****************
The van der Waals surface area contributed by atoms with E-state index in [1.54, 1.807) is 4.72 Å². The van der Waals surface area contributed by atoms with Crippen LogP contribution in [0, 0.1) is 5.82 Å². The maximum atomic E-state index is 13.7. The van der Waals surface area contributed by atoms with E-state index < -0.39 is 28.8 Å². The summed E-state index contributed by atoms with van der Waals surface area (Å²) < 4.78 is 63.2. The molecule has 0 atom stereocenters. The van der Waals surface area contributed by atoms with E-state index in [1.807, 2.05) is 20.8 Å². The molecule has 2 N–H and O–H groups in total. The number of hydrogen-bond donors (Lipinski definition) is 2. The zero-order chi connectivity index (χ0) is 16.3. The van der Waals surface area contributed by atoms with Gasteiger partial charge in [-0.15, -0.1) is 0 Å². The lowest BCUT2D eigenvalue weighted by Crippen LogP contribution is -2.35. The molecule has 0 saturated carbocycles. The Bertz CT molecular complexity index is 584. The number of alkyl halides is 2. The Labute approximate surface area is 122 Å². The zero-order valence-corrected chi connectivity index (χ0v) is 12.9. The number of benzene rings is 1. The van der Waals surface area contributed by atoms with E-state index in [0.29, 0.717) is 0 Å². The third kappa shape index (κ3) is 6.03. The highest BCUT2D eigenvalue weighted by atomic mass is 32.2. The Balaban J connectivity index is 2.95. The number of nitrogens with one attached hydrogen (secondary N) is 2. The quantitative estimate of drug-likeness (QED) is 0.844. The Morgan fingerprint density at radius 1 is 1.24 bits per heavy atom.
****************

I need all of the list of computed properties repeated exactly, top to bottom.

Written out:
The van der Waals surface area contributed by atoms with E-state index in [1.54, 1.807) is 4.72 Å². The van der Waals surface area contributed by atoms with Crippen LogP contribution in [0, 0.1) is 5.82 Å². The maximum atomic E-state index is 13.7. The van der Waals surface area contributed by atoms with E-state index < -0.39 is 28.8 Å². The summed E-state index contributed by atoms with van der Waals surface area (Å²) < 4.78 is 63.2. The molecule has 0 atom stereocenters. The van der Waals surface area contributed by atoms with E-state index in [1.807, 2.05) is 20.8 Å². The molecule has 2 N–H and O–H groups in total. The number of hydrogen-bond donors (Lipinski definition) is 2. The zero-order chi connectivity index (χ0) is 16.3. The van der Waals surface area contributed by atoms with Gasteiger partial charge in [-0.15, -0.1) is 0 Å². The lowest BCUT2D eigenvalue weighted by Crippen LogP contribution is -2.35. The molecule has 0 saturated carbocycles. The Bertz CT molecular complexity index is 584. The number of alkyl halides is 2. The Labute approximate surface area is 122 Å². The zero-order valence-corrected chi connectivity index (χ0v) is 12.9. The number of benzene rings is 1. The van der Waals surface area contributed by atoms with E-state index in [0.29, 0.717) is 0 Å². The third kappa shape index (κ3) is 6.03. The highest BCUT2D eigenvalue weighted by atomic mass is 32.2. The Balaban J connectivity index is 2.95. The number of nitrogens with one attached hydrogen (secondary N) is 2. The quantitative estimate of drug-likeness (QED) is 0.844. The Morgan fingerprint density at radius 1 is 1.24 bits per heavy atom.